With little else to do, the dwarves spend most of their time organizing the treasure, and Thorin asks them all to look for the Arkenstone. He also warns them that anyone who might withhold the stone would meet with his vengeance. This worries Bilbo, who has it hidden in a bundle he uses for a pillow, but he does not give it up because he has a plan forming. The ravens bring news of Dain, saying he is within just a couple days’ march from Dale. Roac the raven leader wants Thorin to give up some of the treasure so that a battle might be avoided and the dwarves can make friends for the harsh winter to come. Thorin remains stubborn, however, and says the winter will bother the men and elves as well.
Bilbo one evening makes up his mind and grabs the Arkenstone and some rope from his bundle. He goes to the wall at the front gate, currently guarded by a grumpy Bombur, and offers to keep watch so Bombur can be warm. Bilbo claims he will not be able to sleep anyway, so Bombur accepts. Once Bombur is gone however, Bilbo slips on his ring and climbs over the wall. While crossing the stream, Bilbo falls in and alarms the elves watching. They think it just might be the dwarves’ weird servant, so Bilbo pulls off the ring and pops out from behind a rock. He asks to speak to Bard and to warm up by a fire. Bilbo gets to speak to both Bard and the elven king, and tells them that he is tired of the siege but knows that Thorin would rather sit on his treasure and die then share it. Bilbo also shows them his letter from Thorin that entitles him to a share of the profits, but points out that those profits in his case could come after the share with Bard. He also reminds the two that winter will be hard on everyone, and shares the news of Dain’s imminent coming. They suspect Bilbo is either a traitor or warning them, but Bilbo tells them that he only wants a peaceful conclusion to the whole business. At this point, he produces the Arkenstone, and loathe to hand it off, gives it to Bard to help in their bargaining. He tells them that it is the heart of the Mountain and the heart of Thorin, so it will be a great tool to them.
The king and Bard try to get Bilbo to stay with them, fearing the dwarves will punish him once they know he has taken the stone. Bilbo will not leave his friends, and must stay loyal to them after so many adventures. They provide him an escort, and as they walk through the camp an old man pops out of a tent, saying, “Well done, Mr. Baggins! There is always more about you then anyone expects!” It was of course Gandalf, who also warns Bilbo that hard times are coming, and that there are things even the ravens have not heard. Without time for further questions, Bilbo’s escort gets him across the stream still dry, and he climbs over the front gate wall, hiding the rope. At midnight he wakes Bombur and goes to sleep easily, dreaming of eggs and bacon.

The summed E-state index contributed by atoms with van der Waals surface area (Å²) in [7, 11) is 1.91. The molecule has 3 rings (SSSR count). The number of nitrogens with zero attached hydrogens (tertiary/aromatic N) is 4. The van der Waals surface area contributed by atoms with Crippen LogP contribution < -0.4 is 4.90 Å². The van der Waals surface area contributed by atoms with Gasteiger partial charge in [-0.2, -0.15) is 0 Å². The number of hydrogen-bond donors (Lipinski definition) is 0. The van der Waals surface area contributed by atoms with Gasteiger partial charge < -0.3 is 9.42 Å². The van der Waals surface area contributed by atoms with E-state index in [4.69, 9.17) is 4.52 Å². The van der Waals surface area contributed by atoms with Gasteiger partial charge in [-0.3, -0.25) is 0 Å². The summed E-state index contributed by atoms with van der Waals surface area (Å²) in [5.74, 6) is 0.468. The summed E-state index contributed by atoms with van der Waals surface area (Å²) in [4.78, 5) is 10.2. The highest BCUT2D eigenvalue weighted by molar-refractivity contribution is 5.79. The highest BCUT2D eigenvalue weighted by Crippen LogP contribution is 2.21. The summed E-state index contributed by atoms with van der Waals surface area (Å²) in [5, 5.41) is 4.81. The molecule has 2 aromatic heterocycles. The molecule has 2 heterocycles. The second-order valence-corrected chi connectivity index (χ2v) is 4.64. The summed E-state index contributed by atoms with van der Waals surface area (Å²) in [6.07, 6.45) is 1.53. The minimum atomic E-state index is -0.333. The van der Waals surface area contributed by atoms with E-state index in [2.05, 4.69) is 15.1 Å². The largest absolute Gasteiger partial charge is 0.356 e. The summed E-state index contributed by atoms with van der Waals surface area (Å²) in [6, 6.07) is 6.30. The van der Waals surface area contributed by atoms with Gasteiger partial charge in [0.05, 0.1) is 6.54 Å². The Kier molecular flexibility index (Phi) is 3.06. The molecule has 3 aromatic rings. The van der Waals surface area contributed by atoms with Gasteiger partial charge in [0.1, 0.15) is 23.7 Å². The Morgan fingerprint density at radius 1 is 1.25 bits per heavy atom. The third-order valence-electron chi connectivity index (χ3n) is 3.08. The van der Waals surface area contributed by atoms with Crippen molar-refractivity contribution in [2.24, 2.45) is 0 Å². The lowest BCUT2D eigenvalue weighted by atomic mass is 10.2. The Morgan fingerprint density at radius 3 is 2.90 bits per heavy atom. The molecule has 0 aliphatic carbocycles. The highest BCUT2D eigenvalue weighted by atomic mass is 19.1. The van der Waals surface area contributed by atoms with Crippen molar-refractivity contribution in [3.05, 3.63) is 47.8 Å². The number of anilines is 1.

Trumpets sound early in the camp the next day, and a messenger comes to Thorin asking for another meeting, saying that things had changed. Thorin believes Dain is close at hand, and reminds the messenger that they must come unarmed. A small number come at midday, bearing the arms of both the woods and the lake, with the elven king, Bard, and an old man bearing an iron casket at the head. Bard asks if Thorin has changed his mind, to which Thorin replies that nothing would change his mind in just a few days. Thorin is also angry the elves are still present, and states again that he will not negotiate while they remain. Bard asks if anything will tempt him to yield some of the gold, and when Thorin responds negatively, Bard reveals he has the Arkenstone. The old man holds the stone aloft in the iron casket for Thorin to clearly see. Thorin is angry and will not buy back something that is rightfully his own, but wonders how the thieves got it in the first place. That is when Bilbo squeaks that he took it and gave it to them. Thorin grabs the hobbit with both hands, shakes him, and threatens to throw him over the wall. Thorin wishes Gandalf were here to see the treachery. The old man throws back his cloak and reveals that he is Gandalf and asks Thorin to not harm the hobbit.